Edwin Vieira, Jr. and John Walker discuss the philosophy – the moral status of human offspring from fertilization. In “A False Assumption,” a very brief article, Vieira challenges those who deny immediate personhood at fertilization to check their premises. He simply aims at the abortion-choice premise of delayed personhood – and pierces its heart.

Walker addresses personhood in two articles. In “Abortion and the Question of the Person,” he shows why treating personhood as a matter of degree rather than of kind leads only to chaos. He wrote “Power and Act: Notes towards engaging in a discussion of one of the underlying questions in the abortion debate” to draw attention to a key argument in the debate over the onset of personhood, which the abortion-choice side has failed to tackle.

In “Why Parental Obligation?“, Walker discusses two meanings of the word “rights” and shows how they apply to procreation. In “Abortion in the Case of Pregnancy Due to Rape,” he discusses the peculiar situation for everyone’s rights when sex was not voluntary for the woman.

Most of the articles in this issue were written to present Libertarians for Life’s case against abortion. Three of them, however, were designed as responses to certain arguments on the abortion-choice side. One of them is “What Do Abortion Choicers Mean When They Tell Us: ‘Let’s Get the Government Out of Our Lives’?” As I explain there, most of them don’t really mean it.

Fetal Rights: Enforceable in Principle, A response to ‘The Implication of a Supposed Ought,’ by Tibor R. Machan” is by Edwin Vieira, Jr. According to some libertarians, if the law were to affirm prenatal personhood, this would give rise to “pregnancy police.” Vieira examines Machan’s arguments for such a claim and shows why they are weak.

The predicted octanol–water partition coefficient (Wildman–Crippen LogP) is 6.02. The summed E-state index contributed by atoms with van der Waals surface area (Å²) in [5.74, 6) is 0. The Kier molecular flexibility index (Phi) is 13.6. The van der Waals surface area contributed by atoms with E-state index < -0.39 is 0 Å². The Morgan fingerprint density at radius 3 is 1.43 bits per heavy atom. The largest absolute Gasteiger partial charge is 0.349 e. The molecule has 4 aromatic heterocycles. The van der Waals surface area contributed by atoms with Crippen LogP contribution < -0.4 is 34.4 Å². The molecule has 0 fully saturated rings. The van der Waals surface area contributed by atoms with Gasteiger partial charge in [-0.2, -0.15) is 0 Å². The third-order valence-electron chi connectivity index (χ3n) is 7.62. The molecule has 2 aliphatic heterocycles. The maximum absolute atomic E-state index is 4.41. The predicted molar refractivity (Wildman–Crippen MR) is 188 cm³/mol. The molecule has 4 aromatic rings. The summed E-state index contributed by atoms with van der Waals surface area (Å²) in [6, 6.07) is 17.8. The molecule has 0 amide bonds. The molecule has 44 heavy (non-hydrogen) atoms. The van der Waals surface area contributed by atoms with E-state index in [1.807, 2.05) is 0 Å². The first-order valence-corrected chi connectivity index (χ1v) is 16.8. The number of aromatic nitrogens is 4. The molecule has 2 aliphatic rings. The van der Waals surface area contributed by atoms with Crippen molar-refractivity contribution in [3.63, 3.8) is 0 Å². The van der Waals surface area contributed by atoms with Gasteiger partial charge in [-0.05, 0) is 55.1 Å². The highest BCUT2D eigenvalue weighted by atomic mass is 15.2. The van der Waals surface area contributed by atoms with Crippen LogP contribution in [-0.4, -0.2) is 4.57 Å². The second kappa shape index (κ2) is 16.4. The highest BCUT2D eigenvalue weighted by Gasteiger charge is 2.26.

Abortion and Thomson’s Violinist: Unplugging a Bad Analogy” is my response to Judith Jarvis Thomson’s, “A Defense of Abortion,” the most influential article on abortion. Of special interest to me was her noting it possible that a mother has “a responsibility that gives [her fetus] rights against her which are not possessed any independent person.” I show why the responsibility exists, and I point out several fatal flaws in her article.

I comment further on Thomson in “Abortion and Rights: Applying Libertarian Principles Correctly.” The most wide-ranging of all the articles in this issue, it gets into all that is central to the libertarian debate on abortion and more.

We hope you find these articles interesting, and we welcome your comments.

Doris Gordon (1929-2014)
Doris Gordon, founder and longtime coordinator of Libertarians for Life, died on July 7 at Holy Cross Hospital, Silver Spring, Md., after a struggle with meningitis and other health problems. She was 85. Surviving her are daughter Julie Gordon, son Monte Gordon, and five grandchildren. She lost her husband, Nathan Gordon, in 1987. A Bronx native, Mrs. Gordon graduated from Hunter College and taught elementary-school students in New York City before moving to Maryland. She became active in the libertarian movement, and eventually quite active against abortion. She stressed the concept of parental obligation. “By causing children to be,” she wrote, “parents also cause them to need support; it’s a package deal.”